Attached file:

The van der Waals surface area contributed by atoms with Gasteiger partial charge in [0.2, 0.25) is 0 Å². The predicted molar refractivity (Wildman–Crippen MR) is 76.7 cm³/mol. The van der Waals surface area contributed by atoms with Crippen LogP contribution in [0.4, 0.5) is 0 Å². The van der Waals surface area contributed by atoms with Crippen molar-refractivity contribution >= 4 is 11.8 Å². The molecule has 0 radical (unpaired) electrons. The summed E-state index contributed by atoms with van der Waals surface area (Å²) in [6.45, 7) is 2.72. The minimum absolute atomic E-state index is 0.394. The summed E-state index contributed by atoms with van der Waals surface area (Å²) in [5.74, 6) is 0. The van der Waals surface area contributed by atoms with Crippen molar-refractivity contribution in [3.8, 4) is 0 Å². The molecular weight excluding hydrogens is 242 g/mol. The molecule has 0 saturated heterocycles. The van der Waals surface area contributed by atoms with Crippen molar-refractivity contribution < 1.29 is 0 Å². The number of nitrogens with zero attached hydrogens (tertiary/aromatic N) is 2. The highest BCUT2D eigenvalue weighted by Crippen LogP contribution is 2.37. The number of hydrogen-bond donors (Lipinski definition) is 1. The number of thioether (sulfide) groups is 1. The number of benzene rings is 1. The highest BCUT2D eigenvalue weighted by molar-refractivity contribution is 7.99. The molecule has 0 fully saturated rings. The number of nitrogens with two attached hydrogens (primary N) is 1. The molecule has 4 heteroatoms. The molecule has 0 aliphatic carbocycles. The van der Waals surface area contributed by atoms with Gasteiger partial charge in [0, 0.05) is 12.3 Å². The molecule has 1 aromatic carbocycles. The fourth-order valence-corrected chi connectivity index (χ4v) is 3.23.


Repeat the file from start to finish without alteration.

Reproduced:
The van der Waals surface area contributed by atoms with Gasteiger partial charge in [0.2, 0.25) is 0 Å². The predicted molar refractivity (Wildman–Crippen MR) is 76.7 cm³/mol. The van der Waals surface area contributed by atoms with Crippen LogP contribution in [0.4, 0.5) is 0 Å². The van der Waals surface area contributed by atoms with Crippen molar-refractivity contribution >= 4 is 11.8 Å². The molecule has 0 radical (unpaired) electrons. The summed E-state index contributed by atoms with van der Waals surface area (Å²) in [6.45, 7) is 2.72. The minimum absolute atomic E-state index is 0.394. The summed E-state index contributed by atoms with van der Waals surface area (Å²) in [5.74, 6) is 0. The van der Waals surface area contributed by atoms with Crippen molar-refractivity contribution in [3.8, 4) is 0 Å². The molecular weight excluding hydrogens is 242 g/mol. The molecule has 0 saturated heterocycles. The van der Waals surface area contributed by atoms with Crippen molar-refractivity contribution < 1.29 is 0 Å². The number of nitrogens with zero attached hydrogens (tertiary/aromatic N) is 2. The highest BCUT2D eigenvalue weighted by Crippen LogP contribution is 2.37. The number of hydrogen-bond donors (Lipinski definition) is 1. The number of thioether (sulfide) groups is 1. The number of benzene rings is 1. The highest BCUT2D eigenvalue weighted by molar-refractivity contribution is 7.99. The molecule has 0 fully saturated rings. The number of nitrogens with two attached hydrogens (primary N) is 1. The molecule has 4 heteroatoms. The molecule has 0 aliphatic carbocycles. The van der Waals surface area contributed by atoms with Gasteiger partial charge in [0, 0.05) is 12.3 Å². The molecule has 1 aromatic carbocycles. The fourth-order valence-corrected chi connectivity index (χ4v) is 3.23.